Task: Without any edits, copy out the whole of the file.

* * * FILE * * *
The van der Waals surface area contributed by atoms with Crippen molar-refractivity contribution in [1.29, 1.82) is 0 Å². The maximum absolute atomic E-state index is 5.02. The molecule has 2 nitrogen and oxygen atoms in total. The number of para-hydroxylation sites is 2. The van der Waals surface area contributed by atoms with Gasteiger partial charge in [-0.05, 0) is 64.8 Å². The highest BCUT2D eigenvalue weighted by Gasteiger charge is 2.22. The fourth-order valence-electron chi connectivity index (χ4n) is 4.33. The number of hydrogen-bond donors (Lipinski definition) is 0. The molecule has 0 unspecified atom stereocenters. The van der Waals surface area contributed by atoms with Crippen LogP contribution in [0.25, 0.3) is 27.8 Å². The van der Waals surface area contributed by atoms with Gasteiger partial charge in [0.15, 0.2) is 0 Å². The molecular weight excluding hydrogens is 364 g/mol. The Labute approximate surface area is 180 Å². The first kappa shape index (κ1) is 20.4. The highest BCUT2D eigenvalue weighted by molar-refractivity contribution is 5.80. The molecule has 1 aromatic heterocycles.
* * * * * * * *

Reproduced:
The van der Waals surface area contributed by atoms with Crippen molar-refractivity contribution in [1.29, 1.82) is 0 Å². The maximum absolute atomic E-state index is 5.02. The molecule has 2 nitrogen and oxygen atoms in total. The number of para-hydroxylation sites is 2. The van der Waals surface area contributed by atoms with Gasteiger partial charge in [-0.05, 0) is 64.8 Å². The highest BCUT2D eigenvalue weighted by Gasteiger charge is 2.22. The fourth-order valence-electron chi connectivity index (χ4n) is 4.33. The number of hydrogen-bond donors (Lipinski definition) is 0. The molecule has 0 unspecified atom stereocenters. The van der Waals surface area contributed by atoms with Crippen LogP contribution in [0.25, 0.3) is 27.8 Å². The van der Waals surface area contributed by atoms with Gasteiger partial charge in [0.15, 0.2) is 0 Å². The molecular weight excluding hydrogens is 364 g/mol. The Labute approximate surface area is 180 Å². The first kappa shape index (κ1) is 20.4. The highest BCUT2D eigenvalue weighted by molar-refractivity contribution is 5.80. The molecule has 1 aromatic heterocycles.